How to write brand strategy statements to use in your marketing plan

The most important element of any plan is the strategy statements. You need to know where you will invest your limited resources. The best statements bring focus on an identified opportunity you can take advantage of. Your strategy must create a market impact that acts as a tipping point that changes your brand’s positional power. And, you must realize a performance result that makes the brand stronger and wealthier. Then, do it over and over. 

The biggest difference with this post is it will you will find strategy statement examples to demonstrate how it is done. We include examples of the most common brand strategy statements. And, we use marketing strategy statements examples for some of the most famous brands. 

It’s all about choices

When I was in business school, I had a marketing professor who would say 15 times per class, “It is all about choices. It is all about choices.” Accordingly, your brand strategy statement helps make those choices. Your brand plan is a great tool to make tough decisions. You have to apply your brand’s limited resources of dollars, time, people, and partnerships against an unlimited number of choices. 

When you are leading a brand, it is easy to get distracted by creative options. However, brand leaders must use the brand plan process to limit their choices down to those that move your brand along the pathway towards your stated brand vision. Choose the strategic options that provide the highest return on effort (ROE) or the highest return on investment (ROI). 


how to write brand strategy statements

We have created a Brand Toolkit that includes every slide you need to run your brand. If you are looking to build out your marketing plan, you can engage our Marketing Plan template. If you are looking to find the right brand positioning on your brand, we do run consulting workshops with teams to help come up with the ideal solution.

Brand strategy statements video lesson

Watch our video to see how we use our five elements of strategy to structure our thinking and then build the brand strategy statements that we can easily explain to others. These form the foundation of the plan.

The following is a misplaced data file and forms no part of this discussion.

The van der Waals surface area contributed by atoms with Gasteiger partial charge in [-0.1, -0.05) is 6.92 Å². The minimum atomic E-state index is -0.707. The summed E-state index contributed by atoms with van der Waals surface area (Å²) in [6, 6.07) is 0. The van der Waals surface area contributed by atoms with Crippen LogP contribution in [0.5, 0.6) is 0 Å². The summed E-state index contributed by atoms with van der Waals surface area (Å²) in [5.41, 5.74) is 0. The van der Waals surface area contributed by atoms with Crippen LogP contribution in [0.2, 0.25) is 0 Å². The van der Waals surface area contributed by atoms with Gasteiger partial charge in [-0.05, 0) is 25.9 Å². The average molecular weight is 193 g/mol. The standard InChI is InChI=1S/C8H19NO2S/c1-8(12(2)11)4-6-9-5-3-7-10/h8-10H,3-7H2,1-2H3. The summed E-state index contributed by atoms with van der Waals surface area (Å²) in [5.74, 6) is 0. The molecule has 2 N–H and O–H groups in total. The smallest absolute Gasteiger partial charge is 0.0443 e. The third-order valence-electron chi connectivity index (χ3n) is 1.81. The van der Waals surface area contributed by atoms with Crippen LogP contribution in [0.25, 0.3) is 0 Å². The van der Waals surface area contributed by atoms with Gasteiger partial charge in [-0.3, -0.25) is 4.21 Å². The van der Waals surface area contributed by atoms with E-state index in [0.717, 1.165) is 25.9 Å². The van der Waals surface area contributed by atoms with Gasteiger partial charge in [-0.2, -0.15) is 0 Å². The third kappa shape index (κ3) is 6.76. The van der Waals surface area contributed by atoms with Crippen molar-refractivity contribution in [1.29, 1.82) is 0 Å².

Play Video about Writing Brand Strategies Video

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What is brand strategy

Let's start with the five elements that make up smart strategic thinking:

To illustrate, click on the diagram to zoom in.

  1. First, the best strategy sets a vision of what you want for your brand. The vision sets aspirational stretch goals for the future, linked to a clear result or purpose. Your vision should scare you a little and excite you a lot. And, the vision should steer everyone who works on the brand on the final outcome.
  2. Second, state the strategic program you will invest in. Think through the options of where you could invest to move your brand into a more powerful and profitable position. You can invest to solidify the brand’s core strength. Build a brand idea that tightens the consumer bond. Battle competitors on positioning. And, address the situational challenges and opportunities.
  3. Next, make sure you focus on an identified opportunity. Look for a potential change in the market, including changes to consumers, competitive situation, technology, or sales channels. 
  4. Then, leverage the breakthrough market impact. A smart strategy turns an early breakthrough win into a shift in momentum, positional power, or tipping point where you begin to achieve more in the marketplace than the resources you put in.
  5. Finally, state how the performance result pays back. The shift in positional power in the marketplace moves your brand toward your vision. Most importantly, it creates a future pathway to building a consumer bond, brand power, and brand profitability. 

Brand strategy statement

How to turn your strategic thinking into marketing strategy statements

To start, look at how to turn your smart strategic thinking into writing a strategic objective statement. It will help provide specific marching orders to everyone who works on the brand. For example, you can see below the classic way to lay out a brand vision, key issue question and the strategic objective statement. 

Our process covers all five elements of smart strategic thinking. You can see the brand vision, and key issue statement covers the first strategic element. However, you need the strategic objective statement to cover off the remaining four other strategic elements, including the program investment, focused opportunity, market impact, and the performance result. Now, let’s break this down so you can build your own strategy statements. 

To illustrate, click on the diagram to zoom in.